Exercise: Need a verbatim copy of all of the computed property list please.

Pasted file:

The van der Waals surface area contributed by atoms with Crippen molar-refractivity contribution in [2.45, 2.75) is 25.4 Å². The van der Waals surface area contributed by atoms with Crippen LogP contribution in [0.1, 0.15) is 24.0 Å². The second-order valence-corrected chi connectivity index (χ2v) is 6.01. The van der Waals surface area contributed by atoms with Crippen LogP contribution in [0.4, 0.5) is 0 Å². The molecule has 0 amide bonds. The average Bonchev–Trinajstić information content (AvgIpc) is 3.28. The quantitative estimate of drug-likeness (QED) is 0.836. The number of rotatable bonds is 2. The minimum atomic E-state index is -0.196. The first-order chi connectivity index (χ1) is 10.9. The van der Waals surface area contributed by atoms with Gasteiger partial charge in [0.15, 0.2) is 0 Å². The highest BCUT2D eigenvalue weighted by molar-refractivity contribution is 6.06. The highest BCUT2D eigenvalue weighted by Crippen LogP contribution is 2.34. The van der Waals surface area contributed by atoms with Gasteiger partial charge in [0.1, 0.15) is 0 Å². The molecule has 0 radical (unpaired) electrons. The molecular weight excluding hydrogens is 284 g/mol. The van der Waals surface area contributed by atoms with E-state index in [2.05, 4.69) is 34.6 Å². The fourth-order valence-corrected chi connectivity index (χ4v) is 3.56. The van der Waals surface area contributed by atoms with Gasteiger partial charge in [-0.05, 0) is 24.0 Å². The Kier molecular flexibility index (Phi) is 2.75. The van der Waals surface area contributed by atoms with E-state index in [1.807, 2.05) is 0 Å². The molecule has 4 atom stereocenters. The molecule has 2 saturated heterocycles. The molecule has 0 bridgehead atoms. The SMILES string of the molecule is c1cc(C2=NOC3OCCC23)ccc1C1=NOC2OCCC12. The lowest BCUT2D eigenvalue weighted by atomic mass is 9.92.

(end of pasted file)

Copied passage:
The van der Waals surface area contributed by atoms with Crippen molar-refractivity contribution in [2.45, 2.75) is 25.4 Å². The van der Waals surface area contributed by atoms with Crippen LogP contribution in [0.1, 0.15) is 24.0 Å². The second-order valence-corrected chi connectivity index (χ2v) is 6.01. The van der Waals surface area contributed by atoms with Crippen LogP contribution in [0.4, 0.5) is 0 Å². The molecule has 0 amide bonds. The average Bonchev–Trinajstić information content (AvgIpc) is 3.28. The quantitative estimate of drug-likeness (QED) is 0.836. The number of rotatable bonds is 2. The minimum atomic E-state index is -0.196. The first-order chi connectivity index (χ1) is 10.9. The van der Waals surface area contributed by atoms with Gasteiger partial charge in [0.15, 0.2) is 0 Å². The highest BCUT2D eigenvalue weighted by molar-refractivity contribution is 6.06. The highest BCUT2D eigenvalue weighted by Crippen LogP contribution is 2.34. The van der Waals surface area contributed by atoms with Gasteiger partial charge in [0.1, 0.15) is 0 Å². The molecule has 0 radical (unpaired) electrons. The molecular weight excluding hydrogens is 284 g/mol. The van der Waals surface area contributed by atoms with E-state index in [2.05, 4.69) is 34.6 Å². The fourth-order valence-corrected chi connectivity index (χ4v) is 3.56. The van der Waals surface area contributed by atoms with Gasteiger partial charge in [-0.05, 0) is 24.0 Å². The Kier molecular flexibility index (Phi) is 2.75. The van der Waals surface area contributed by atoms with E-state index in [1.807, 2.05) is 0 Å². The molecule has 4 atom stereocenters. The molecule has 2 saturated heterocycles. The molecule has 0 bridgehead atoms. The SMILES string of the molecule is c1cc(C2=NOC3OCCC23)ccc1C1=NOC2OCCC12. The lowest BCUT2D eigenvalue weighted by atomic mass is 9.92.